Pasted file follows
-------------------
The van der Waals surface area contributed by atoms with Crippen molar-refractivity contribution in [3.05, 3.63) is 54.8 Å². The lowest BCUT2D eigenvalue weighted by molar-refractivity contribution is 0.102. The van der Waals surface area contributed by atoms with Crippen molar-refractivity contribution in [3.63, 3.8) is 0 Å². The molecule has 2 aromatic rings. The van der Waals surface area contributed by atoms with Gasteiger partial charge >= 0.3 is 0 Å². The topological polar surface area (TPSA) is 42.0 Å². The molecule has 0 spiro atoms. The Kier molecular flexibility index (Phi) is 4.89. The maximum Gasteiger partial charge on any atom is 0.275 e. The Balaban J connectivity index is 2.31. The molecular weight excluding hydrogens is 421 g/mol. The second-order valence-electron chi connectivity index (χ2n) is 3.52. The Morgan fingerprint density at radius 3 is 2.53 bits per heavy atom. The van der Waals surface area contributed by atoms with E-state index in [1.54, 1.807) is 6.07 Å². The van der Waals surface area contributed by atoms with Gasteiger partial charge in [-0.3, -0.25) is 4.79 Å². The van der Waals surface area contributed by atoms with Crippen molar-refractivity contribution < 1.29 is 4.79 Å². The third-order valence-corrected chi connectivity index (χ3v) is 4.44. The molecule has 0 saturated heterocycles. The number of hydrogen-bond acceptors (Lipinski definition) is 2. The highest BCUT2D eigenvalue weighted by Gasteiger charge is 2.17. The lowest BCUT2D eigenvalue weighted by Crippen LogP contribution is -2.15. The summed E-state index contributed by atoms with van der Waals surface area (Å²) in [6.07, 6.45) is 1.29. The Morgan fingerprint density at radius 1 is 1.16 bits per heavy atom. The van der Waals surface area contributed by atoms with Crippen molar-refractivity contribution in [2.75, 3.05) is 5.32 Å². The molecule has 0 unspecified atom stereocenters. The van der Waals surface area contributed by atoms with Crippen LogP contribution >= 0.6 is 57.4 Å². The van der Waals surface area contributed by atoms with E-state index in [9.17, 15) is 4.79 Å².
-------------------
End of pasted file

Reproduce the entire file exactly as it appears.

The van der Waals surface area contributed by atoms with Crippen molar-refractivity contribution in [3.05, 3.63) is 54.8 Å². The lowest BCUT2D eigenvalue weighted by molar-refractivity contribution is 0.102. The van der Waals surface area contributed by atoms with Crippen molar-refractivity contribution in [3.63, 3.8) is 0 Å². The molecule has 2 aromatic rings. The van der Waals surface area contributed by atoms with Gasteiger partial charge >= 0.3 is 0 Å². The topological polar surface area (TPSA) is 42.0 Å². The molecule has 0 spiro atoms. The Kier molecular flexibility index (Phi) is 4.89. The maximum Gasteiger partial charge on any atom is 0.275 e. The Balaban J connectivity index is 2.31. The molecular weight excluding hydrogens is 421 g/mol. The second-order valence-electron chi connectivity index (χ2n) is 3.52. The Morgan fingerprint density at radius 3 is 2.53 bits per heavy atom. The van der Waals surface area contributed by atoms with E-state index in [1.54, 1.807) is 6.07 Å². The van der Waals surface area contributed by atoms with Gasteiger partial charge in [-0.3, -0.25) is 4.79 Å². The van der Waals surface area contributed by atoms with Crippen molar-refractivity contribution < 1.29 is 4.79 Å². The third-order valence-corrected chi connectivity index (χ3v) is 4.44. The molecule has 0 saturated heterocycles. The number of hydrogen-bond acceptors (Lipinski definition) is 2. The highest BCUT2D eigenvalue weighted by Gasteiger charge is 2.17. The lowest BCUT2D eigenvalue weighted by Crippen LogP contribution is -2.15. The summed E-state index contributed by atoms with van der Waals surface area (Å²) in [6.07, 6.45) is 1.29. The Morgan fingerprint density at radius 1 is 1.16 bits per heavy atom. The van der Waals surface area contributed by atoms with Crippen molar-refractivity contribution in [2.75, 3.05) is 5.32 Å². The molecule has 0 unspecified atom stereocenters. The van der Waals surface area contributed by atoms with Crippen LogP contribution >= 0.6 is 57.4 Å². The van der Waals surface area contributed by atoms with E-state index in [9.17, 15) is 4.79 Å².